Wait on the Lord

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I was homeless for a month. 
A few years ago, my wife and I were preparing to go overseas when we were informed that we’d need to leave our rental. Stressed, we packed in a hurry and found somewhere to temporarily store our earthly belongings. Then, we boarded a plane and left, with no home to return to when we came back. 
“Wait for the Lord; be strong and take heart and wait for the Lord” (Psalm 27:14). 
I don’t know about you, but I find it difficult to practise this imperative. Especially in times of stress, my knee-jerk reaction is to try and “fix” everything myself. But when I was thrust into this situation, I was suddenly unable to do anything. While I was overseas, I had no way to look for house listings, attend open homes or do anything else. Yet, behind the scenes, God was working. When we returned a month later, a friend offered us a place to stay free-of-charge while we looked for a more permanent solution. A church member offered to keep our belongings in her shed for as long as we needed. We were also incredibly blessed to find a new home in a surprisingly short period of time.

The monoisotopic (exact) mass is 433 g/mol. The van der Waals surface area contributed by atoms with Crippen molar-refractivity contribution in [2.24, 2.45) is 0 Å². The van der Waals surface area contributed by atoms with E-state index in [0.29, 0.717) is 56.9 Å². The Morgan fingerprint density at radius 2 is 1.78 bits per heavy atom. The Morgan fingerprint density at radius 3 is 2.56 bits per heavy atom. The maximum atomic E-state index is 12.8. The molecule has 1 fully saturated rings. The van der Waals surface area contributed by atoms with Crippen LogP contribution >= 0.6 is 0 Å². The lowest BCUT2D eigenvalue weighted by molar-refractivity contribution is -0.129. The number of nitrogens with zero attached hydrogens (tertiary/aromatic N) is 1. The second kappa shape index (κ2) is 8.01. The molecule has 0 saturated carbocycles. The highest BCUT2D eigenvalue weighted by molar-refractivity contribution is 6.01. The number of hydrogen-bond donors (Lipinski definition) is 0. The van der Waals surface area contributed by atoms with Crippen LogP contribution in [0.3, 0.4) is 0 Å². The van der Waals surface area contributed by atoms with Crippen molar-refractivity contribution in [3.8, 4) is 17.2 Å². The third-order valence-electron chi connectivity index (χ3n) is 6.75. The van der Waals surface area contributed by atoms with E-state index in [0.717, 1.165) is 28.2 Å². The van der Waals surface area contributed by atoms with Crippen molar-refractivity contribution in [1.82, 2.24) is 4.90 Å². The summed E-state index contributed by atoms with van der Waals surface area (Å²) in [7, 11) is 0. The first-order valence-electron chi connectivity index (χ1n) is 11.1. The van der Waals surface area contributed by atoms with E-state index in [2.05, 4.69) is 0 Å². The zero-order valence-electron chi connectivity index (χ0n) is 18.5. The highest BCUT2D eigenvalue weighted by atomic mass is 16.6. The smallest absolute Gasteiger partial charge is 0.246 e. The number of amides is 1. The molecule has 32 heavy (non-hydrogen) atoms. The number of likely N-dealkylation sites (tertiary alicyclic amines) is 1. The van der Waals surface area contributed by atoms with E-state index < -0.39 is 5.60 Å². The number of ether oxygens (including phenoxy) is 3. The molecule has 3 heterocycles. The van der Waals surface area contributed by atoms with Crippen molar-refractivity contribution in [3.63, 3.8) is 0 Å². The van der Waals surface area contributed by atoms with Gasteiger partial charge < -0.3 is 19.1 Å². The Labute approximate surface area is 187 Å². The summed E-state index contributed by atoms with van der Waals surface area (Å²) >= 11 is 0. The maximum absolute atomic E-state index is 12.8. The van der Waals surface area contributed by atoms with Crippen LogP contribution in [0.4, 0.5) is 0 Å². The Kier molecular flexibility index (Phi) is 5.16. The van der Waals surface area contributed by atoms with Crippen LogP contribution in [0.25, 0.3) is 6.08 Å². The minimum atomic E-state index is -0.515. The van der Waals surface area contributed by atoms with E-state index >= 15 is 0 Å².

Whenever I’m tempted to misplace my trust in God for my own cleverness, I’m forced to remember stories like this. It’s like a reprimand—even in the midst of my worry, God takes care of me. Of course, sometimes things don’t work out but that doesn’t stop Him from being a good God. It’s in moments of disappointment that I need to remember this: that He’s good in the good times, as well as in the bad. Or, as a favourite worship song of mine goes: “In the valley, You are worthy You are good when life is not” (Rend Collective, Choose to Worship). Even in the valley, may our prayer be the words of David in the verse preceding the one we opened with:
“I remain confident of this: I will see the goodness of the Lord in the land of the living” (Psalm 27:13).

This piece was originally written for Record eNews—the Adventist Record weekly eNewsletter. Subscribe for free for more exclusive content.

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